Published as The Modern Challenge to Tradition: Fragmente eines Buchs,
edited by Barbara Hahn and James McFarland, with Ingo Kieslich and Ingeborg Nordmann, the book is reviewed by Geoffrey Wildanger in the Boston Review:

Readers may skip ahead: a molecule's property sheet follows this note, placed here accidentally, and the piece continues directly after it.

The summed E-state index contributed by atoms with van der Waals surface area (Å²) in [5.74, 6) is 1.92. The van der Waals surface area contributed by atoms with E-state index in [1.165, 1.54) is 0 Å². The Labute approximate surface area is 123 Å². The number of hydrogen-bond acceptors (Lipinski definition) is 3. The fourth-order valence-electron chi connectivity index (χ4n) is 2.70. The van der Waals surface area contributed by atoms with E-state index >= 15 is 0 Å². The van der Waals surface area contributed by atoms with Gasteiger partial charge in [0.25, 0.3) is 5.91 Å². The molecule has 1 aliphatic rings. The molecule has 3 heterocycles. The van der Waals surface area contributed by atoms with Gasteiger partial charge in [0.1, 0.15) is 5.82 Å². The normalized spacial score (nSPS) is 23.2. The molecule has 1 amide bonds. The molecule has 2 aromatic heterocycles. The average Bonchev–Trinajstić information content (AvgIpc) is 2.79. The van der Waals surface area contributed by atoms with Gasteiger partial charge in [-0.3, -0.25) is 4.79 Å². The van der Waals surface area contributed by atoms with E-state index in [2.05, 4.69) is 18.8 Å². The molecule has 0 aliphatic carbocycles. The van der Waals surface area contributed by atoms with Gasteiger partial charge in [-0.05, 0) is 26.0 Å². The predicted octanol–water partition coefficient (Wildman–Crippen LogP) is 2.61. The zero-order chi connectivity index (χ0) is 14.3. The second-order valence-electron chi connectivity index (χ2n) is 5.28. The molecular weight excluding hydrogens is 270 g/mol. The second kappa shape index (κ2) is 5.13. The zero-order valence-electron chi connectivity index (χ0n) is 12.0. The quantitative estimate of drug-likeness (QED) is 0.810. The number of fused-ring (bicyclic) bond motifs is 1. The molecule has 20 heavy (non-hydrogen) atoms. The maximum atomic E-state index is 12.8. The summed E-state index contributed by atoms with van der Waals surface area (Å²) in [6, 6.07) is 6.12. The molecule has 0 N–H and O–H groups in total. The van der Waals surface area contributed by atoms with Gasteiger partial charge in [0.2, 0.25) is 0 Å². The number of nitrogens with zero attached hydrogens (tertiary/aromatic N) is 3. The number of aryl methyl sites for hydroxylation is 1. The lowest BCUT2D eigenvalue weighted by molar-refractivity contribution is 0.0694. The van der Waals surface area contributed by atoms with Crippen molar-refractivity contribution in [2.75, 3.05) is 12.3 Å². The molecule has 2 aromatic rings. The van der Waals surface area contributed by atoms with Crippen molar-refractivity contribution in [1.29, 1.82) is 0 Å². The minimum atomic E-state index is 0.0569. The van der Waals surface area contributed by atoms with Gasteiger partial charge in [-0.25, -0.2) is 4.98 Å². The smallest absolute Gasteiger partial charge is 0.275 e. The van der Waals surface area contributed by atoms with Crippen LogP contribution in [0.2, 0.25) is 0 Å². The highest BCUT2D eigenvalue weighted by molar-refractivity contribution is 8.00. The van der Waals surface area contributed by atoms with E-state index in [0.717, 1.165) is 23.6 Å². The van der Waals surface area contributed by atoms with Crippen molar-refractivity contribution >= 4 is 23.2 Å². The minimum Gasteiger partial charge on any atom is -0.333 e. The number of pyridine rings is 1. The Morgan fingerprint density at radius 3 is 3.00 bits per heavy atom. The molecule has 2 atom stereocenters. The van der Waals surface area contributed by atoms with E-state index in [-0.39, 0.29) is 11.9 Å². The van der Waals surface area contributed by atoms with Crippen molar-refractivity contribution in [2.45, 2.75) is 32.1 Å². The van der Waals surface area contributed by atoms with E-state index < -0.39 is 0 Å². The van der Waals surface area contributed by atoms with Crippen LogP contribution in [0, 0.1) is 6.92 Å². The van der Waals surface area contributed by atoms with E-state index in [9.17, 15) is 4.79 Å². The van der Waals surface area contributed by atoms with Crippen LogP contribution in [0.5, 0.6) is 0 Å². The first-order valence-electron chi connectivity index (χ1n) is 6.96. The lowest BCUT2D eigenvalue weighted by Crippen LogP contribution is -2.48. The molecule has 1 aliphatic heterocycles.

As in her conversation, Arendt’s writing on social concerns is often characterized by defensiveness, yet she does criticize capitalism. This volume is a boon to those interested in her idiosyncratic thought on economic matters, in particular her distance from both socialist and free market thinkers. According to his dialectical model of history, Marx thought capitalism would create its own gravediggers. Arendt doubts any such tendency to self-destruction, and thus she finds nothing dialectically redeemable about the violence of the marketplace. While a free market would totally colonize the space of political action, Arendt also argues that total expropriation is “hell.” The dogged pursuit of economic ends, whether the free market or redistribution, results in mass violence. That economic compulsion can only be challenged by politics, and politics can only be determined by individuals exercising judgment in public. The problem is that the means of ensuring the possibility of exercising judgment cannot be predetermined. The Modern Challenge to Tradition does not square this circle of political checks on economic pursuits so much as it dwells in the intractability of the problem.